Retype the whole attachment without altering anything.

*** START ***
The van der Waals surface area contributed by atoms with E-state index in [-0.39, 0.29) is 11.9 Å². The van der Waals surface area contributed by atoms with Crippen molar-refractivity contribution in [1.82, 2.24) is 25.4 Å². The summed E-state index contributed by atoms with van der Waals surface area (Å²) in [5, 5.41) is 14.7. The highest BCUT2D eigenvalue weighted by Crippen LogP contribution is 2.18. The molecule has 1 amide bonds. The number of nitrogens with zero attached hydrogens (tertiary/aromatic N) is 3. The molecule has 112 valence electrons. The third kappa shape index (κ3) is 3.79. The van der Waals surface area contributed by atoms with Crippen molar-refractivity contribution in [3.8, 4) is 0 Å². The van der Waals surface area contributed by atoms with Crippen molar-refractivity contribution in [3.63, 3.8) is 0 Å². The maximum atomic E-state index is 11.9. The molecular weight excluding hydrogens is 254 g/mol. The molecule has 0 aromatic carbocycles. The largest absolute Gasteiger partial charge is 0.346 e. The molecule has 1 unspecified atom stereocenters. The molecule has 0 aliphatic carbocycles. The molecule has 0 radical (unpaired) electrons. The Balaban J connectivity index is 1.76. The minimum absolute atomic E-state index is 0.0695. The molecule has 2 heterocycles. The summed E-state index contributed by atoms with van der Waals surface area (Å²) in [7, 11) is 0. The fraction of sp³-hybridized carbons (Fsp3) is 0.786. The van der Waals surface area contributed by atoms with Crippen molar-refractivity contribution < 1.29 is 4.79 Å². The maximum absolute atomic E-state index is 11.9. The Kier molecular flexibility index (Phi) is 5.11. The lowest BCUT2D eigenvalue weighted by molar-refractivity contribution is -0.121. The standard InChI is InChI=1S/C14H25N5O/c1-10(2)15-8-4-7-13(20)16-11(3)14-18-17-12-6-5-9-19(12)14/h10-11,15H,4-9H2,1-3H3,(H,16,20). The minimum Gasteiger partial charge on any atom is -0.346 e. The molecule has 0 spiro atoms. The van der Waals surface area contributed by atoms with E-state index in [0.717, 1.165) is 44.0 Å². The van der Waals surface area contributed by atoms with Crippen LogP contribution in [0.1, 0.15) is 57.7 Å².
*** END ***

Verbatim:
The van der Waals surface area contributed by atoms with E-state index in [-0.39, 0.29) is 11.9 Å². The van der Waals surface area contributed by atoms with Crippen molar-refractivity contribution in [1.82, 2.24) is 25.4 Å². The summed E-state index contributed by atoms with van der Waals surface area (Å²) in [5, 5.41) is 14.7. The highest BCUT2D eigenvalue weighted by Crippen LogP contribution is 2.18. The molecule has 1 amide bonds. The number of nitrogens with zero attached hydrogens (tertiary/aromatic N) is 3. The molecule has 112 valence electrons. The third kappa shape index (κ3) is 3.79. The van der Waals surface area contributed by atoms with Crippen molar-refractivity contribution in [3.8, 4) is 0 Å². The van der Waals surface area contributed by atoms with Crippen molar-refractivity contribution in [3.63, 3.8) is 0 Å². The maximum atomic E-state index is 11.9. The molecular weight excluding hydrogens is 254 g/mol. The molecule has 0 aromatic carbocycles. The largest absolute Gasteiger partial charge is 0.346 e. The molecule has 1 unspecified atom stereocenters. The molecule has 0 aliphatic carbocycles. The molecule has 0 radical (unpaired) electrons. The Balaban J connectivity index is 1.76. The minimum absolute atomic E-state index is 0.0695. The molecule has 2 heterocycles. The summed E-state index contributed by atoms with van der Waals surface area (Å²) in [7, 11) is 0. The fraction of sp³-hybridized carbons (Fsp3) is 0.786. The van der Waals surface area contributed by atoms with Crippen molar-refractivity contribution < 1.29 is 4.79 Å². The maximum absolute atomic E-state index is 11.9. The Kier molecular flexibility index (Phi) is 5.11. The lowest BCUT2D eigenvalue weighted by molar-refractivity contribution is -0.121. The standard InChI is InChI=1S/C14H25N5O/c1-10(2)15-8-4-7-13(20)16-11(3)14-18-17-12-6-5-9-19(12)14/h10-11,15H,4-9H2,1-3H3,(H,16,20). The minimum Gasteiger partial charge on any atom is -0.346 e. The molecule has 0 spiro atoms. The van der Waals surface area contributed by atoms with E-state index in [0.717, 1.165) is 44.0 Å². The van der Waals surface area contributed by atoms with Crippen LogP contribution in [0.1, 0.15) is 57.7 Å².